Now that I have an idea of what it’s going to take to go from plant to sketch to hand-drawn chart to finished chart, I need to decided what to do next. Cue the new little notebook, nice pen. There are lists to be made! (I’ve included links to some virtual field trips for you, so it’s not just a barrage of words.)
I really want to do a long banner-like piece with some of the overlooked spring flowers.
That… That is a lot of plants.
You might think I’d want to jump right in with showy paintbrushes and bluebonnets and the other spring show-stoppers, but those have been done. Many times, by many people. Still, if I ever run out of ideas, I may come back to this list, or pull a few of them for the other spring banner:
The tiny bluets will be wanting company:
Can’t forget the plants of Lick Creek Park.
And I have so many pleasant memories of the bogs in Leon County.
Not to mention mucking about in wet ditches.
I managed to think of some favorite plants from the outcrop in Grimes County where the plant I named grows.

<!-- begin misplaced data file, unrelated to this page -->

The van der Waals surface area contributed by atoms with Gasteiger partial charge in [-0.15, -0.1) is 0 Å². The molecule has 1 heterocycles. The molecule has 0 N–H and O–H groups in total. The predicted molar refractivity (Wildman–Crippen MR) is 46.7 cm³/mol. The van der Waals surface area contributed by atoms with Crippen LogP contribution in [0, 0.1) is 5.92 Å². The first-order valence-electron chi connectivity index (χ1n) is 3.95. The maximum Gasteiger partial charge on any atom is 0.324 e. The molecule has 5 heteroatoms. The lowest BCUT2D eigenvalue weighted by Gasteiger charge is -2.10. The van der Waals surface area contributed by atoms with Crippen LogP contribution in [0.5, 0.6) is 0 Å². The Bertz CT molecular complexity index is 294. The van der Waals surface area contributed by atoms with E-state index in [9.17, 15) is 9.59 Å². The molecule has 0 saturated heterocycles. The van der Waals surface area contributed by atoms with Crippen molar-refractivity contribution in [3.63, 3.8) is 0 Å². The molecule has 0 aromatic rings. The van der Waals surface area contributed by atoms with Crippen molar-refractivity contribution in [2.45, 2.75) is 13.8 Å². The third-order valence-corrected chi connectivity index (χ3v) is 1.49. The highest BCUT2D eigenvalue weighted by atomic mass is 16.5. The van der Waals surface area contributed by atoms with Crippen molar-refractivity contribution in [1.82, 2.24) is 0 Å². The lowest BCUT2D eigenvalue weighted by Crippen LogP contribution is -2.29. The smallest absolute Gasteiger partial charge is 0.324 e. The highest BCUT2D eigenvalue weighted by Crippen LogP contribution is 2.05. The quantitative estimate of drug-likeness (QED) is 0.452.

Now, these lists may not all end up as large pieces, with multiple plants per design, but they do form coherent assemblages. I can make individual designs or multi-plant designs. I had probably come up with a standard set of symbols, though, or when I start combining individual charts into bigger ones, there is going to be a ton of confusion.
There are some plants from Uvalde County that are worth immortalizing in thread.
Oh! And sandy bits around those Leon County bogs have some fun plants too:
“Gaillardia amblyodon” is just fun to say.
I ought not forget the fall wildflowers–though climate change has half of these blooming in the summer now.
I think it would be fun to do a big panel with nothing but members of the bean family.
And if beans, why not mints? Mints are nifty.
There should be a Trans-Pecos list too, at some point. And you’ll notice there aren’t any trees and shrubs. That’s a whole ‘nother ball game.
Ack. What a lot of names. You know what I’ve done, don’t you? I’ve terrified myself with the sheer scope of this project, and now I’m to paralyzed to begin. There are easier projects to hand, like that vegetable quilt, the Portuguese rug I’m charting from photos, and any number of partially-completed cross-stitch pieces…
Stop! Breathe, Monique. Just pick a plant that calls to you and draw the darned thing.